Alternatively, the bank could use an automated system to detect your voice. You get asked to repeat some phrases so your voice samples can be stored in a centralized database. Every time you call after that, the biometric system asks you to repeat the same phrases and grants access based on whether your voice matches the samples.

It’s quick, easy, and convenient.

Voice recognition is also great for use in multimodal biometric systems. A company may use a scanner to recognize your face, fingerprint, or iris. Once you’re past that initial authentication, it will then ask you to repeat a phrase as a secondary form of identification.

The Pros

  • Almost everybody has a voice. Voice recognition is usable by most people and requires very little effort or knowledge to set up. Typically, setting up voice recognition is as simple as repeating phrases when you’re instructed to do so.

  • Even though people can sound similar, they never sound exactly the same. Your voice is as unique as your fingerprint or iris.

  • Voice recognition is easy and cost-effective for companies to implement. It also doesn’t require the user to have access to special scanners.

The Cons

  • Background noise and patchy phone connections can disrupt voice recognition technology to the point that it becomes unusable.

  • If you have an illness that affects how you speak, you may not be able to access your account. Even something as simple as a cold that gives you a clogged nose can change how you speak enough for systems to prevent access.

  • Hackers can overcome voice recognition systems by using a recording of your voice. Granted, that may be difficult if the system requires you to say specific phrases. But more passive systems that track general voice patterns may be fooled.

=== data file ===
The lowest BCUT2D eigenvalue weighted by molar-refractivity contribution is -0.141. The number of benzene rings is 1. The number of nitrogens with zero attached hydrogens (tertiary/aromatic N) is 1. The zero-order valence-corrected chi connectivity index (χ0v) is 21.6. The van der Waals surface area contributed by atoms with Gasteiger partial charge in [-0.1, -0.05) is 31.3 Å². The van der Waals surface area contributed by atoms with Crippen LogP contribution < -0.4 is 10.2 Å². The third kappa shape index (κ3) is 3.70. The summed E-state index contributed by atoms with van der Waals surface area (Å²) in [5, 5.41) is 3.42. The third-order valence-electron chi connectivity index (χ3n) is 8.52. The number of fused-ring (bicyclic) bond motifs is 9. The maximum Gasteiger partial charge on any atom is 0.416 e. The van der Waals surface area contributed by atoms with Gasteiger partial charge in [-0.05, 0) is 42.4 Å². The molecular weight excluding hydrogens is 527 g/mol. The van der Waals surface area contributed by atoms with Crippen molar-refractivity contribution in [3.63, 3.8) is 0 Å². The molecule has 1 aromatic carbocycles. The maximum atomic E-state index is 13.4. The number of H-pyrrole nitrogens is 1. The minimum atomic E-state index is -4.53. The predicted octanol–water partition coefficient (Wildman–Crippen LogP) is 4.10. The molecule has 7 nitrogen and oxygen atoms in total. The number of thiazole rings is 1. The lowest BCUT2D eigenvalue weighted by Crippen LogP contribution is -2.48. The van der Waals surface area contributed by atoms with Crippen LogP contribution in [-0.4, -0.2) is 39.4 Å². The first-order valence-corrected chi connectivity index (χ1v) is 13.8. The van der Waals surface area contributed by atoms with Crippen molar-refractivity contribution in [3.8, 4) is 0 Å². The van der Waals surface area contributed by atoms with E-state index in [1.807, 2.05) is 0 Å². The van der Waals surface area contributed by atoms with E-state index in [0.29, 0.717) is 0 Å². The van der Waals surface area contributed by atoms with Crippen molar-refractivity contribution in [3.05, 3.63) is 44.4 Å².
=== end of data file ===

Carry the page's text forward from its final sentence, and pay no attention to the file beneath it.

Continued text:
• These systems may struggle to accurately record data for those who have speech impediments. They’re also unusable for those who aren’t able to speak.



Frequently Asked Questions

What’s the difference between single modal and multimodal biometrics?

Single modal biometrics refers to using one type of biometrics to access something. If you use your fingerprint to gain instant access to your smartphone, you use single modal biometrics. Single modal systems are also sometimes referred to as unimodal systems. Multimodal biometrics involves combining several types of biometric data to grant access.

How is biometric data used?

Biometric data has many purposes. In security, it’s used as an authentication factor to confirm somebody’s identity. Certain biometrics types can be used to trace somebody’s family history or determine if they were in a location at a specific time.

What are the advantages of biometrics?

Uniqueness is the key benefit of biometrics. Your physiological and behavioral attributes are yours alone and are incredibly difficult to copy. As technology advances, biometrics are also becoming more cost-effective and convenient.

Author: Tibor Moes

Author: Tibor Moes

Founder & Chief Editor at SoftwareLab

Tibor is a Dutch engineer and entrepreneur. He has tested security software since 2014.

Over the years, he has tested most of the best antivirus software for Windows, Mac, Android, and iOS, as well as many VPN providers.

He uses Norton to protect his devices, CyberGhost for his privacy, and Dashlane for his passwords.

This website is hosted on a Digital Ocean server via Cloudways and is built with DIVI on WordPress.

You can find him on LinkedIn or contact him here.